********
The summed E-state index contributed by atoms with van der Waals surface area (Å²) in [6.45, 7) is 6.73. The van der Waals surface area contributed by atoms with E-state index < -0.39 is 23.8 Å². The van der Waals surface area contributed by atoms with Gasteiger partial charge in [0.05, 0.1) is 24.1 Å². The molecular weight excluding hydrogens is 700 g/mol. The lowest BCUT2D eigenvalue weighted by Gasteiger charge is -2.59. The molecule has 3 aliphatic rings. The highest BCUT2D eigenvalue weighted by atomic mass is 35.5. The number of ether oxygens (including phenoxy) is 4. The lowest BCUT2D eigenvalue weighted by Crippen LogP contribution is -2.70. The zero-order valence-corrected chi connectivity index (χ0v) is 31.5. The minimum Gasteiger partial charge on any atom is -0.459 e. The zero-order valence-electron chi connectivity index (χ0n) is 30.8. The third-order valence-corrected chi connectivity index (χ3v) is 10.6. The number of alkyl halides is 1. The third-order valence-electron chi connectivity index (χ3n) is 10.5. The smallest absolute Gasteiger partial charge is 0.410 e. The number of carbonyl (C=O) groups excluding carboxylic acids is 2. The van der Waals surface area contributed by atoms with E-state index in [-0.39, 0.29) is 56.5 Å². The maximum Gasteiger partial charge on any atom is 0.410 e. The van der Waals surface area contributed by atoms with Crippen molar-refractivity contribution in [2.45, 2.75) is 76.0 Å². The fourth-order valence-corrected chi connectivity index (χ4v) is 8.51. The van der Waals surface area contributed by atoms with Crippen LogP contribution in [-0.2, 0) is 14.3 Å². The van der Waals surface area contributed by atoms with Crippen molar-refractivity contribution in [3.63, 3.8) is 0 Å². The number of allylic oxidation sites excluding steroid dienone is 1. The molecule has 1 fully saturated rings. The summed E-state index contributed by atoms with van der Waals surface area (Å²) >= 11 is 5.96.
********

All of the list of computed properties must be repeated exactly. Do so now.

The summed E-state index contributed by atoms with van der Waals surface area (Å²) in [6.45, 7) is 6.73. The van der Waals surface area contributed by atoms with E-state index < -0.39 is 23.8 Å². The van der Waals surface area contributed by atoms with Gasteiger partial charge in [0.05, 0.1) is 24.1 Å². The molecular weight excluding hydrogens is 700 g/mol. The lowest BCUT2D eigenvalue weighted by Gasteiger charge is -2.59. The molecule has 3 aliphatic rings. The highest BCUT2D eigenvalue weighted by atomic mass is 35.5. The number of ether oxygens (including phenoxy) is 4. The lowest BCUT2D eigenvalue weighted by Crippen LogP contribution is -2.70. The zero-order valence-corrected chi connectivity index (χ0v) is 31.5. The minimum Gasteiger partial charge on any atom is -0.459 e. The zero-order valence-electron chi connectivity index (χ0n) is 30.8. The third-order valence-corrected chi connectivity index (χ3v) is 10.6. The number of alkyl halides is 1. The third-order valence-electron chi connectivity index (χ3n) is 10.5. The smallest absolute Gasteiger partial charge is 0.410 e. The number of carbonyl (C=O) groups excluding carboxylic acids is 2. The van der Waals surface area contributed by atoms with E-state index in [-0.39, 0.29) is 56.5 Å². The maximum Gasteiger partial charge on any atom is 0.410 e. The van der Waals surface area contributed by atoms with Crippen molar-refractivity contribution in [2.45, 2.75) is 76.0 Å². The fourth-order valence-corrected chi connectivity index (χ4v) is 8.51. The van der Waals surface area contributed by atoms with Crippen LogP contribution in [-0.2, 0) is 14.3 Å². The van der Waals surface area contributed by atoms with Crippen molar-refractivity contribution in [3.63, 3.8) is 0 Å². The number of allylic oxidation sites excluding steroid dienone is 1. The molecule has 1 fully saturated rings. The summed E-state index contributed by atoms with van der Waals surface area (Å²) >= 11 is 5.96.